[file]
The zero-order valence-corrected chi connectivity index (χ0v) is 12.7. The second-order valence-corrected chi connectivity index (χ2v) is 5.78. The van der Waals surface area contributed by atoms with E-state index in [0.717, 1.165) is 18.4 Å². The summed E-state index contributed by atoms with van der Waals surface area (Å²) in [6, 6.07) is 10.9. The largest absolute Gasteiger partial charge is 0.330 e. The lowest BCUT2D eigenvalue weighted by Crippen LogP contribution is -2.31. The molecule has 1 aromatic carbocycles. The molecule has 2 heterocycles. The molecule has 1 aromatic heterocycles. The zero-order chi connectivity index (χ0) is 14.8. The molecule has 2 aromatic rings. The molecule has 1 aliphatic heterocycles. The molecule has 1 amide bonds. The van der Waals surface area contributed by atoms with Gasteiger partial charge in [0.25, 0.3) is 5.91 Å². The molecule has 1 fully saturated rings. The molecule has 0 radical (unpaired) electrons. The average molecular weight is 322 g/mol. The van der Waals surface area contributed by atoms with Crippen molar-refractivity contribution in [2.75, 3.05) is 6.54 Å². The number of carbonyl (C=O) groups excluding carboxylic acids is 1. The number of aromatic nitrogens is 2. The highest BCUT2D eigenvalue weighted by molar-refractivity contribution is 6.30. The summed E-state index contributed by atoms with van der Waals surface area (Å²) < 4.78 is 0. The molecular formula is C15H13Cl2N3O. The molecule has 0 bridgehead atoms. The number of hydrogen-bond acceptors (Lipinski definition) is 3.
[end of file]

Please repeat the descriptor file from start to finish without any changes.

The zero-order valence-corrected chi connectivity index (χ0v) is 12.7. The second-order valence-corrected chi connectivity index (χ2v) is 5.78. The van der Waals surface area contributed by atoms with E-state index in [0.717, 1.165) is 18.4 Å². The summed E-state index contributed by atoms with van der Waals surface area (Å²) in [6, 6.07) is 10.9. The largest absolute Gasteiger partial charge is 0.330 e. The lowest BCUT2D eigenvalue weighted by Crippen LogP contribution is -2.31. The molecule has 1 aromatic carbocycles. The molecule has 2 heterocycles. The molecule has 1 aromatic heterocycles. The zero-order chi connectivity index (χ0) is 14.8. The molecule has 2 aromatic rings. The molecule has 1 aliphatic heterocycles. The molecule has 1 amide bonds. The van der Waals surface area contributed by atoms with Gasteiger partial charge in [0.25, 0.3) is 5.91 Å². The molecule has 1 fully saturated rings. The molecule has 0 radical (unpaired) electrons. The average molecular weight is 322 g/mol. The van der Waals surface area contributed by atoms with Crippen molar-refractivity contribution in [2.75, 3.05) is 6.54 Å². The number of carbonyl (C=O) groups excluding carboxylic acids is 1. The number of aromatic nitrogens is 2. The highest BCUT2D eigenvalue weighted by molar-refractivity contribution is 6.30. The summed E-state index contributed by atoms with van der Waals surface area (Å²) < 4.78 is 0. The molecular formula is C15H13Cl2N3O. The molecule has 0 bridgehead atoms. The number of hydrogen-bond acceptors (Lipinski definition) is 3.